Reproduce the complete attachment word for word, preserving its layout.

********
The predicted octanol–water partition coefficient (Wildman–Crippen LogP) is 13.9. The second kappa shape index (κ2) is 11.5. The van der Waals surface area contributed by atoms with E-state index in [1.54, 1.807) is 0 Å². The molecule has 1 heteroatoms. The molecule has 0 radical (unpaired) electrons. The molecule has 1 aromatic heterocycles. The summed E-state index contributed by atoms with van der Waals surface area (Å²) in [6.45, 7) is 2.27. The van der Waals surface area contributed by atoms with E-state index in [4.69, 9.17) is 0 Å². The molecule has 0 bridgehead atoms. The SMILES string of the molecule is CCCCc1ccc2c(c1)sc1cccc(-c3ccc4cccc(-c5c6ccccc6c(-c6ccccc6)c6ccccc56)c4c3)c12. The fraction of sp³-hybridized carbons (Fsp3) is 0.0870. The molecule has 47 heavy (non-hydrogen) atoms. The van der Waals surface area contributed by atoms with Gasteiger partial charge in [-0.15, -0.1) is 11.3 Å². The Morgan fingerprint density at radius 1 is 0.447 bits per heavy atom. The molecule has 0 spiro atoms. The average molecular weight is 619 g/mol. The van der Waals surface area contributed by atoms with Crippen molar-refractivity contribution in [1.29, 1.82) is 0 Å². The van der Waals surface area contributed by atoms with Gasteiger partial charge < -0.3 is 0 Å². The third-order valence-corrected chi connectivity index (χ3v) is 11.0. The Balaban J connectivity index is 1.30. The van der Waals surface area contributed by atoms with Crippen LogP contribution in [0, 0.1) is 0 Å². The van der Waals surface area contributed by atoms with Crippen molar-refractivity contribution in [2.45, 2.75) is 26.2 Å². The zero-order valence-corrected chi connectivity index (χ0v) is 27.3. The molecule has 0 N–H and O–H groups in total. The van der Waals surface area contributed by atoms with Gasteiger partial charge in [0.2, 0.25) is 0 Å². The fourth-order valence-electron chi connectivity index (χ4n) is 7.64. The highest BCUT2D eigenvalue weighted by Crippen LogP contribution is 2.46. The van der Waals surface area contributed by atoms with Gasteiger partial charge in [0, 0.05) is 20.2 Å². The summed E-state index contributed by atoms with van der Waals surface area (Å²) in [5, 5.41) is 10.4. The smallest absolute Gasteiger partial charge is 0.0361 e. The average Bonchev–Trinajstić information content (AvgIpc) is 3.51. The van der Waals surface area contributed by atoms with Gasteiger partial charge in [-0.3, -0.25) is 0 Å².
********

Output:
The predicted octanol–water partition coefficient (Wildman–Crippen LogP) is 13.9. The second kappa shape index (κ2) is 11.5. The van der Waals surface area contributed by atoms with E-state index in [1.54, 1.807) is 0 Å². The molecule has 1 heteroatoms. The molecule has 0 radical (unpaired) electrons. The molecule has 1 aromatic heterocycles. The summed E-state index contributed by atoms with van der Waals surface area (Å²) in [6.45, 7) is 2.27. The van der Waals surface area contributed by atoms with E-state index in [4.69, 9.17) is 0 Å². The molecule has 0 bridgehead atoms. The SMILES string of the molecule is CCCCc1ccc2c(c1)sc1cccc(-c3ccc4cccc(-c5c6ccccc6c(-c6ccccc6)c6ccccc56)c4c3)c12. The fraction of sp³-hybridized carbons (Fsp3) is 0.0870. The molecule has 47 heavy (non-hydrogen) atoms. The van der Waals surface area contributed by atoms with Gasteiger partial charge in [-0.15, -0.1) is 11.3 Å². The Morgan fingerprint density at radius 1 is 0.447 bits per heavy atom. The molecule has 0 spiro atoms. The average molecular weight is 619 g/mol. The van der Waals surface area contributed by atoms with Crippen molar-refractivity contribution in [1.29, 1.82) is 0 Å². The van der Waals surface area contributed by atoms with Gasteiger partial charge < -0.3 is 0 Å². The third-order valence-corrected chi connectivity index (χ3v) is 11.0. The Balaban J connectivity index is 1.30. The van der Waals surface area contributed by atoms with Crippen LogP contribution in [0, 0.1) is 0 Å². The van der Waals surface area contributed by atoms with Crippen molar-refractivity contribution in [2.45, 2.75) is 26.2 Å². The zero-order valence-corrected chi connectivity index (χ0v) is 27.3. The molecule has 0 N–H and O–H groups in total. The van der Waals surface area contributed by atoms with Gasteiger partial charge in [0.2, 0.25) is 0 Å². The fourth-order valence-electron chi connectivity index (χ4n) is 7.64. The highest BCUT2D eigenvalue weighted by Crippen LogP contribution is 2.46. The van der Waals surface area contributed by atoms with Gasteiger partial charge in [0, 0.05) is 20.2 Å². The summed E-state index contributed by atoms with van der Waals surface area (Å²) in [5, 5.41) is 10.4. The smallest absolute Gasteiger partial charge is 0.0361 e. The average Bonchev–Trinajstić information content (AvgIpc) is 3.51. The van der Waals surface area contributed by atoms with Gasteiger partial charge in [-0.3, -0.25) is 0 Å².